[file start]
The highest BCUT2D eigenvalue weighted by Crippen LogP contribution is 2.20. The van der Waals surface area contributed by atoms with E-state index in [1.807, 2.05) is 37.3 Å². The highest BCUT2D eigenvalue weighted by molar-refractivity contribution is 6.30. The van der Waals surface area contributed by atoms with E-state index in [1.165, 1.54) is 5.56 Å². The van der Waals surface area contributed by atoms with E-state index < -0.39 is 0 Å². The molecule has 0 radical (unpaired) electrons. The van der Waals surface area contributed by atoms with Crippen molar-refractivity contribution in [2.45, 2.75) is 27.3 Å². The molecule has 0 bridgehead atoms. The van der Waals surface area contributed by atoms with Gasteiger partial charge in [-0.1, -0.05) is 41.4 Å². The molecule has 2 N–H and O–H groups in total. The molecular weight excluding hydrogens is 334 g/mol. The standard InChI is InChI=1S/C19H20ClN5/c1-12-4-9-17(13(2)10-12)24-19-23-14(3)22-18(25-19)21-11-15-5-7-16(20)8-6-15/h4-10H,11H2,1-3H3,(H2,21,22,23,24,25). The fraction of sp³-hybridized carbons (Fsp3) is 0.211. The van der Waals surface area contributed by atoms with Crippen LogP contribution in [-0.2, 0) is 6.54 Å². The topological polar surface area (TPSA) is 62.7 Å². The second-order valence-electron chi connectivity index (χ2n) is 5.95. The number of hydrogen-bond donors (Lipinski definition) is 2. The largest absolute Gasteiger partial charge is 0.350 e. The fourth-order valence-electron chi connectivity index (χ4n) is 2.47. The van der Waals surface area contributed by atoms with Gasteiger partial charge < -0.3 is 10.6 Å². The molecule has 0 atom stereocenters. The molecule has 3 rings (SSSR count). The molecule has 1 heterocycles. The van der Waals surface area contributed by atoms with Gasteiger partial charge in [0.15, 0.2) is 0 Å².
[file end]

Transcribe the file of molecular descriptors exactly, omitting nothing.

The highest BCUT2D eigenvalue weighted by Crippen LogP contribution is 2.20. The van der Waals surface area contributed by atoms with E-state index in [1.807, 2.05) is 37.3 Å². The highest BCUT2D eigenvalue weighted by molar-refractivity contribution is 6.30. The van der Waals surface area contributed by atoms with E-state index in [1.165, 1.54) is 5.56 Å². The van der Waals surface area contributed by atoms with E-state index < -0.39 is 0 Å². The molecule has 0 radical (unpaired) electrons. The van der Waals surface area contributed by atoms with Crippen molar-refractivity contribution in [2.45, 2.75) is 27.3 Å². The molecule has 0 bridgehead atoms. The van der Waals surface area contributed by atoms with Gasteiger partial charge in [-0.1, -0.05) is 41.4 Å². The molecule has 2 N–H and O–H groups in total. The molecular weight excluding hydrogens is 334 g/mol. The standard InChI is InChI=1S/C19H20ClN5/c1-12-4-9-17(13(2)10-12)24-19-23-14(3)22-18(25-19)21-11-15-5-7-16(20)8-6-15/h4-10H,11H2,1-3H3,(H2,21,22,23,24,25). The fraction of sp³-hybridized carbons (Fsp3) is 0.211. The van der Waals surface area contributed by atoms with Crippen LogP contribution in [-0.2, 0) is 6.54 Å². The topological polar surface area (TPSA) is 62.7 Å². The second-order valence-electron chi connectivity index (χ2n) is 5.95. The number of hydrogen-bond donors (Lipinski definition) is 2. The largest absolute Gasteiger partial charge is 0.350 e. The fourth-order valence-electron chi connectivity index (χ4n) is 2.47. The van der Waals surface area contributed by atoms with Gasteiger partial charge < -0.3 is 10.6 Å². The molecule has 0 atom stereocenters. The molecule has 3 rings (SSSR count). The molecule has 1 heterocycles. The van der Waals surface area contributed by atoms with Gasteiger partial charge in [0.15, 0.2) is 0 Å².